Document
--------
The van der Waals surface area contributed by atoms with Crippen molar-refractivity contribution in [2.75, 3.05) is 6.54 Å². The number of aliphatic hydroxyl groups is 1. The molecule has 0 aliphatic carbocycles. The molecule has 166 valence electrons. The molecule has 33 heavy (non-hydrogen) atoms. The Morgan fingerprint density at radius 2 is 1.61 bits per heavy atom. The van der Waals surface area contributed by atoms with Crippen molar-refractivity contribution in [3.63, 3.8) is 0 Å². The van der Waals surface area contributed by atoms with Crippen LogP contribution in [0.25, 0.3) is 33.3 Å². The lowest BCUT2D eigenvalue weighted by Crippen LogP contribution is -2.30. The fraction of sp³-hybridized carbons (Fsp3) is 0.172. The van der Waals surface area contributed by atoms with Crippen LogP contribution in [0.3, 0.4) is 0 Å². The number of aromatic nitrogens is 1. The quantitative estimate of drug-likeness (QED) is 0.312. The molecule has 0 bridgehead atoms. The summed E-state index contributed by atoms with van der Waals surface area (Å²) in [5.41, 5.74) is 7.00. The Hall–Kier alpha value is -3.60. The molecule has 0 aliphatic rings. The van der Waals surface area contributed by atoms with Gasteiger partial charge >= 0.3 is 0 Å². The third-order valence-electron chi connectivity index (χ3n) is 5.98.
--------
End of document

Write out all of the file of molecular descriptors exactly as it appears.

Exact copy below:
The van der Waals surface area contributed by atoms with Crippen molar-refractivity contribution in [2.75, 3.05) is 6.54 Å². The number of aliphatic hydroxyl groups is 1. The molecule has 0 aliphatic carbocycles. The molecule has 166 valence electrons. The molecule has 33 heavy (non-hydrogen) atoms. The Morgan fingerprint density at radius 2 is 1.61 bits per heavy atom. The van der Waals surface area contributed by atoms with Crippen molar-refractivity contribution in [3.63, 3.8) is 0 Å². The van der Waals surface area contributed by atoms with Crippen LogP contribution in [0.25, 0.3) is 33.3 Å². The lowest BCUT2D eigenvalue weighted by Crippen LogP contribution is -2.30. The fraction of sp³-hybridized carbons (Fsp3) is 0.172. The van der Waals surface area contributed by atoms with Crippen LogP contribution in [0.3, 0.4) is 0 Å². The number of aromatic nitrogens is 1. The quantitative estimate of drug-likeness (QED) is 0.312. The molecule has 0 bridgehead atoms. The summed E-state index contributed by atoms with van der Waals surface area (Å²) in [5.41, 5.74) is 7.00. The Hall–Kier alpha value is -3.60. The molecule has 0 aliphatic rings. The van der Waals surface area contributed by atoms with Gasteiger partial charge >= 0.3 is 0 Å². The third-order valence-electron chi connectivity index (χ3n) is 5.98.